Boom! Shlurp! a small chunk of crud shot up into the glass filter bowl and fell down to the bottom, where crud is supposed to go, the vacuum gauge immediately went to zero (clean filter), and suddenly all is well with fuel flow. Happy Diesel! Means that I definitely need to clean out the fuel tanks, lines, and filter housings, also means that I am headed on direct to San Francisco, no need to consider Bodega Bay.

After that I felt much more chipper, so went topsides to survey the grey overcast marine layer. Eventually the morning fog had gone away, there was sun for a few moments but not much, the wind started to calm down as Beetle moved down the track. At that point a group of whitesided porpoises showed up and they went and played in the bow wake for a while before moving off, and later on a second group appeared and did the same thing. Always fun to see dolphins.

So now it’s about time to gybe the mainsail over and make the turn around Point Arena. I shall not hit Point Arena, it is large and big and nasty; friend Wen told me he did hit Point Arena with his Swan sailboat, jammed the keel in the rocks and actually bent the keel. Something I will aim to not repeat! Besides, I am 20 miles offshore and no where near the Point. It’s been grey all day with limited visibility, so I haven’t actually seen the shore yet – but hopefully nobody has moved things around since the last time I was here.

Not too much further to go!

– rob

Wind is up, diesel is not my friend this morning

Good morning – the breeze came up strong last night late, about the time I was clearing Cape Mendocino, and the *new* forecast is now calling for N winds 10-20 guesting 30 out where I am. And they’re right! It is breezy, we’re chugging along at 7 knots with just the triple reefed main (motoring main) set out to starboard. It’s 69 miles to the turn at Point Arena, and then it’s turn more easterly towards Point Reyes.

The fuel filters and fuel supply to the engine are acting up, and I’ve been in the back of the boat playing with filters and air and I’m quite pleased the Yanmar 4JH5E in the boat is a self-bleeding fuel design. I need to go read more about that to really understand what it is that makes some diesel engines self-bleeding and others not. At any rate, while I have lots of diesel, it is becoming difficult to get it from the day tank, through the fuel lines, through the fuel filters, to the motor. My suspicion is that one of the fuel lines leadings to the filters is partially blocked, or the outlet inside the tank is partially blocked. I replaced a second filter this morning and it didn’t look bad despite the vacuum gauge saying there was a lot of vacuum on the filter.

The rolly conditions out here are not conducive to playing with diesel, it’s too easily spilled and makes a super mess to clean up afterwards. At a stable dock the project is straight forward, empty the day tank into jerry jugs, pull the inspection port and fuel line, and start inspecting and cleaning. If it looks like I can’t solve the issue here on the water, the closest place to pull over, as it were, between here and San Francisco, is Bodega Bay. So I’m going to go fiddle with the fuel lines and let Beetle trundle along, we’re continuing to make good time through the water.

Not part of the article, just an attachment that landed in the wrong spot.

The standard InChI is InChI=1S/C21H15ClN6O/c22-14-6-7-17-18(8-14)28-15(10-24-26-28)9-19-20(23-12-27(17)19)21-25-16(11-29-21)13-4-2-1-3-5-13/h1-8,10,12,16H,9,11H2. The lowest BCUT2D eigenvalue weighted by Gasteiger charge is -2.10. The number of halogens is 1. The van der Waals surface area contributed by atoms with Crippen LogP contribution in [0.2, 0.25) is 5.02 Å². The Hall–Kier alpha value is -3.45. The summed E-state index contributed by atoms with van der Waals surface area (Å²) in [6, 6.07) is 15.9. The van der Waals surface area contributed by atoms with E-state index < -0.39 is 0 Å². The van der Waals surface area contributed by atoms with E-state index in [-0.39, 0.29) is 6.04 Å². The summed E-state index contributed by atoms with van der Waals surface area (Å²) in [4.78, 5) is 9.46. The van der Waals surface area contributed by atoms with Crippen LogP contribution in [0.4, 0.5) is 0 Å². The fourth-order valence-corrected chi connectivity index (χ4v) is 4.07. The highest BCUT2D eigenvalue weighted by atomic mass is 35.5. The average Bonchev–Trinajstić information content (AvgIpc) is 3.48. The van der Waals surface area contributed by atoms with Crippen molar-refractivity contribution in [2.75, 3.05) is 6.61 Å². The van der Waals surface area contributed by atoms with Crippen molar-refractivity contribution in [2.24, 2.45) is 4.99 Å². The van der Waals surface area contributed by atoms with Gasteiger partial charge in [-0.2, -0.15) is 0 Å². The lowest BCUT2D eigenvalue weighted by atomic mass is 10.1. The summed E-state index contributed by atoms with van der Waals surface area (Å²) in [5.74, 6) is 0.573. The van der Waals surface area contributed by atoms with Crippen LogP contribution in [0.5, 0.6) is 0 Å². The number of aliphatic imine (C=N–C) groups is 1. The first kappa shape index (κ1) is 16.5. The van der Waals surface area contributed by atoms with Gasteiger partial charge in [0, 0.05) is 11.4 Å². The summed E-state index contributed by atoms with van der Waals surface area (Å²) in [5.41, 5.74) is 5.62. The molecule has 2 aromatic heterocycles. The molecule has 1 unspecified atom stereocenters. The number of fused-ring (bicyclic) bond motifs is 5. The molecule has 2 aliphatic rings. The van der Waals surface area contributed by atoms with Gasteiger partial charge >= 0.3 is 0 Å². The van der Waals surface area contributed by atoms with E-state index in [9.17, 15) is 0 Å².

Enjoy the day, and keep the fuel lines clean🙂

– rob

A mellow day on the ocean

Today has been an exceptionally pleasant day out here on the pond. The winds started out light and then died away to zip, and just a few minutes ago (6PM) a light ENE wind has appeared, drifting out from the coast all the way to me. The gray overcast gave way to bright sun, therefore today has been sun hat day. I am 53 miles from my turn at Cape Mendocino, it does feel like I’m getting down the coast. Tonight is forecast to be light Northerly wind, tomorrow similar, with the wind beginning to fill again Thursday night at 15-20 knots. Hopefully by then I am approaching Point Arena – which may have a different forecast that I do not have at at the moment.

I’ve been obtaining the NWS text forecasts via SailMail’s SailDocs function, and that has worked well. It is useful to have the text forecast on hand so I can re-read the relevant parts based on Beetle’s speed and therefore location. Tonight I’ll be asking for the NWS Eureka marine forecast again, and add to that the NWS Monterey forecast (Monterey covers Pt. Arena southwards to at least as far as Monterey).

Swapped in another 2 micron fuel filter, which makes me think it would be a good idea to clean out the fuel tanks and lines when I’m in Alameda. I also want to pull and re-bed the forward deck hatch, as that seal is no longer as good as it should be. And I’ve been designing sausage bags for the jibs; the bags I have are old and the zippers are corroded, so no longer usable, therefore time to make up some new ones. I’m thinking ‘Z’ style in that the bag can be folded up and strapped to make a stuffed bag that is no longer than the distance & aft in the sail locker forward.

And now it’s time to turn on the running lights and head on into the evening. I sure hope tonight is a lot more pleasant than last night’s icky bonky southerly; it’s forecast to be most pleasant, and that will help with my 20 and 30 minute naps and banking enough sleep to be up and running come morning.

Right now the moon is just up, almost full, off to port, and directly opposite is the sun, almost into the ocean. Not often that one has horizon-to–horizon views, and I sure have that tonight.

May all sailors have a calm and pleasant evening out on the big blue.

– rob

Wednesday morning south of Cape Blanco

The day has dawned grey and overcast, breeze is light 6-9 knots out of the south, there are three swell trains running (N, NW, S) and they are all low at 2-4 feet. Beetle tracking well, I’m running roughly due south to stay offshore after I ended up moving in towards the coast last night to avoid banging head-on into the wind-driven chop. The course change moved the boat to roughlyl 20 miles west of the shoreline and I would prefer to be more like 30 miles out.